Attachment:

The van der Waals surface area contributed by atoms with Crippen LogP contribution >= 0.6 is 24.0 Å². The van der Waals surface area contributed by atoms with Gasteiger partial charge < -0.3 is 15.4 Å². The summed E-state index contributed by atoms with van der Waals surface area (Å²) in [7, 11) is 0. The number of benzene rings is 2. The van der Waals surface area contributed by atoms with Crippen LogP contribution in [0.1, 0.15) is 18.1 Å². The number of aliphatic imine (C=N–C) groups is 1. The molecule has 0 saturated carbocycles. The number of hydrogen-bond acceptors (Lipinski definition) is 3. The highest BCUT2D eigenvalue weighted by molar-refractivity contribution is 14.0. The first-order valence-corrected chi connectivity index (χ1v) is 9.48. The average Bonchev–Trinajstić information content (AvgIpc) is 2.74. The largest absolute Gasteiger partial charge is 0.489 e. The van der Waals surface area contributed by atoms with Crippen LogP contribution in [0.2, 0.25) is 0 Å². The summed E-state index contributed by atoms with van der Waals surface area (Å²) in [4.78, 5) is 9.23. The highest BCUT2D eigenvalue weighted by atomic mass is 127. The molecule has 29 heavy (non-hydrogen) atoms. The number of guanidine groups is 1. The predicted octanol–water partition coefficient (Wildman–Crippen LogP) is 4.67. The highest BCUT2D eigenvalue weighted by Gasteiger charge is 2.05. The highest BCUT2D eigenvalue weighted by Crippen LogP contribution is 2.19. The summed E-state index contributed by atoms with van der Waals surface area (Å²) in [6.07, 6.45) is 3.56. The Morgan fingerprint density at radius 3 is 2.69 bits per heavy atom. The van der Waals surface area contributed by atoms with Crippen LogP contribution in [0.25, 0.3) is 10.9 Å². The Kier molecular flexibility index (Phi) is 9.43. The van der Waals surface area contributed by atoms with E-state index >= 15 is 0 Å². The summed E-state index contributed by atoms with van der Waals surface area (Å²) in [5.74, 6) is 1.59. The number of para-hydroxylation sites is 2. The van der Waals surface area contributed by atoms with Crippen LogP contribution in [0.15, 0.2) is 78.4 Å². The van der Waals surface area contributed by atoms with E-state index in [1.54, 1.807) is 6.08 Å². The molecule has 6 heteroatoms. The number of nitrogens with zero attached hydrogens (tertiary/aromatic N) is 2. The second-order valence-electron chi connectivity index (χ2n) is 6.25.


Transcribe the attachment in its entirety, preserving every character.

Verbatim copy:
The van der Waals surface area contributed by atoms with Crippen LogP contribution >= 0.6 is 24.0 Å². The van der Waals surface area contributed by atoms with Gasteiger partial charge < -0.3 is 15.4 Å². The summed E-state index contributed by atoms with van der Waals surface area (Å²) in [7, 11) is 0. The number of benzene rings is 2. The van der Waals surface area contributed by atoms with Crippen LogP contribution in [0.1, 0.15) is 18.1 Å². The number of aliphatic imine (C=N–C) groups is 1. The molecule has 0 saturated carbocycles. The number of hydrogen-bond acceptors (Lipinski definition) is 3. The highest BCUT2D eigenvalue weighted by molar-refractivity contribution is 14.0. The first-order valence-corrected chi connectivity index (χ1v) is 9.48. The average Bonchev–Trinajstić information content (AvgIpc) is 2.74. The largest absolute Gasteiger partial charge is 0.489 e. The van der Waals surface area contributed by atoms with Crippen LogP contribution in [0.2, 0.25) is 0 Å². The summed E-state index contributed by atoms with van der Waals surface area (Å²) in [4.78, 5) is 9.23. The highest BCUT2D eigenvalue weighted by atomic mass is 127. The molecule has 29 heavy (non-hydrogen) atoms. The number of guanidine groups is 1. The predicted octanol–water partition coefficient (Wildman–Crippen LogP) is 4.67. The highest BCUT2D eigenvalue weighted by Gasteiger charge is 2.05. The highest BCUT2D eigenvalue weighted by Crippen LogP contribution is 2.19. The summed E-state index contributed by atoms with van der Waals surface area (Å²) in [6.07, 6.45) is 3.56. The Morgan fingerprint density at radius 3 is 2.69 bits per heavy atom. The van der Waals surface area contributed by atoms with Crippen LogP contribution in [0.25, 0.3) is 10.9 Å². The Kier molecular flexibility index (Phi) is 9.43. The van der Waals surface area contributed by atoms with E-state index >= 15 is 0 Å². The summed E-state index contributed by atoms with van der Waals surface area (Å²) in [5.74, 6) is 1.59. The number of para-hydroxylation sites is 2. The van der Waals surface area contributed by atoms with Crippen LogP contribution in [0.15, 0.2) is 78.4 Å². The van der Waals surface area contributed by atoms with E-state index in [1.54, 1.807) is 6.08 Å². The molecule has 6 heteroatoms. The number of nitrogens with zero attached hydrogens (tertiary/aromatic N) is 2. The second-order valence-electron chi connectivity index (χ2n) is 6.25.